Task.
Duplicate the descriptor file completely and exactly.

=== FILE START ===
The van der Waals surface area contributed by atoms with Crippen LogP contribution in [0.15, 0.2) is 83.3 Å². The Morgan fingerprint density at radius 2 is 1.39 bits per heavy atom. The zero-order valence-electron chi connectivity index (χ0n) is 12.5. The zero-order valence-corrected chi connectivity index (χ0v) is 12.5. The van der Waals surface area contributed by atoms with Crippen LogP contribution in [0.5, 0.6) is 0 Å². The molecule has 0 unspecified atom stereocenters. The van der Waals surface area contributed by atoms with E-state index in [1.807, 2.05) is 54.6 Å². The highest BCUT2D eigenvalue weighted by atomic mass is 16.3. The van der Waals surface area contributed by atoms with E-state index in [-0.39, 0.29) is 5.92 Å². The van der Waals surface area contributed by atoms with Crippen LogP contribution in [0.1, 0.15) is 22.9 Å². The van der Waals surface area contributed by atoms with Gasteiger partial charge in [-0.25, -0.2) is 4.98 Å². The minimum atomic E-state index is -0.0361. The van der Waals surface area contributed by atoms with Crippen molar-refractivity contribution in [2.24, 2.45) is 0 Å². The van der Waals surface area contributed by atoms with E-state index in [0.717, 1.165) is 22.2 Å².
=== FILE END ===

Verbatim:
The van der Waals surface area contributed by atoms with Crippen LogP contribution in [0.15, 0.2) is 83.3 Å². The Morgan fingerprint density at radius 2 is 1.39 bits per heavy atom. The zero-order valence-electron chi connectivity index (χ0n) is 12.5. The zero-order valence-corrected chi connectivity index (χ0v) is 12.5. The van der Waals surface area contributed by atoms with Crippen LogP contribution in [0.5, 0.6) is 0 Å². The molecule has 0 unspecified atom stereocenters. The van der Waals surface area contributed by atoms with E-state index in [1.807, 2.05) is 54.6 Å². The highest BCUT2D eigenvalue weighted by atomic mass is 16.3. The van der Waals surface area contributed by atoms with E-state index in [-0.39, 0.29) is 5.92 Å². The van der Waals surface area contributed by atoms with Crippen LogP contribution in [0.1, 0.15) is 22.9 Å². The van der Waals surface area contributed by atoms with Gasteiger partial charge in [-0.25, -0.2) is 4.98 Å². The minimum atomic E-state index is -0.0361. The van der Waals surface area contributed by atoms with Crippen molar-refractivity contribution in [2.24, 2.45) is 0 Å². The van der Waals surface area contributed by atoms with E-state index in [0.717, 1.165) is 22.2 Å².